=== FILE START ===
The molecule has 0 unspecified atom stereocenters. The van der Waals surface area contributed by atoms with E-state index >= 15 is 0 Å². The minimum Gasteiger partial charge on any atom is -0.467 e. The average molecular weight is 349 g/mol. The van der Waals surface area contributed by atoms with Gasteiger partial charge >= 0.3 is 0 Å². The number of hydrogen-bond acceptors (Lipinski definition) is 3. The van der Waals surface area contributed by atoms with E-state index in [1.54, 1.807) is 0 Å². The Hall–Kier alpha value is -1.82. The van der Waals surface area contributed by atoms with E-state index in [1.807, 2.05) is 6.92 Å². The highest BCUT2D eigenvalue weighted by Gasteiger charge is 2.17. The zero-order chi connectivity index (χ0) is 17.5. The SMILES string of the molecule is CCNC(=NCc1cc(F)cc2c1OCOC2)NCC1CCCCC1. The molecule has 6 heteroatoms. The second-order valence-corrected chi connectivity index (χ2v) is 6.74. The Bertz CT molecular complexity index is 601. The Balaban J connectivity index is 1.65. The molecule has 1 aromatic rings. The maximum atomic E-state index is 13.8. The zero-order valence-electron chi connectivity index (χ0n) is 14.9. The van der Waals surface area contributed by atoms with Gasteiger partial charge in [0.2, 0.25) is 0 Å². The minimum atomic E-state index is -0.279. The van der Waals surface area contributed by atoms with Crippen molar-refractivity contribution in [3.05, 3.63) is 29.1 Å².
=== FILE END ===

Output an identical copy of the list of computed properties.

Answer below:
The molecule has 0 unspecified atom stereocenters. The van der Waals surface area contributed by atoms with E-state index >= 15 is 0 Å². The minimum Gasteiger partial charge on any atom is -0.467 e. The average molecular weight is 349 g/mol. The van der Waals surface area contributed by atoms with Gasteiger partial charge >= 0.3 is 0 Å². The number of hydrogen-bond acceptors (Lipinski definition) is 3. The van der Waals surface area contributed by atoms with E-state index in [1.54, 1.807) is 0 Å². The Hall–Kier alpha value is -1.82. The van der Waals surface area contributed by atoms with E-state index in [1.807, 2.05) is 6.92 Å². The highest BCUT2D eigenvalue weighted by Gasteiger charge is 2.17. The zero-order chi connectivity index (χ0) is 17.5. The SMILES string of the molecule is CCNC(=NCc1cc(F)cc2c1OCOC2)NCC1CCCCC1. The molecule has 6 heteroatoms. The second-order valence-corrected chi connectivity index (χ2v) is 6.74. The Bertz CT molecular complexity index is 601. The Balaban J connectivity index is 1.65. The molecule has 1 aromatic rings. The maximum atomic E-state index is 13.8. The zero-order valence-electron chi connectivity index (χ0n) is 14.9. The van der Waals surface area contributed by atoms with Gasteiger partial charge in [0.2, 0.25) is 0 Å². The minimum atomic E-state index is -0.279. The van der Waals surface area contributed by atoms with Crippen molar-refractivity contribution in [3.05, 3.63) is 29.1 Å².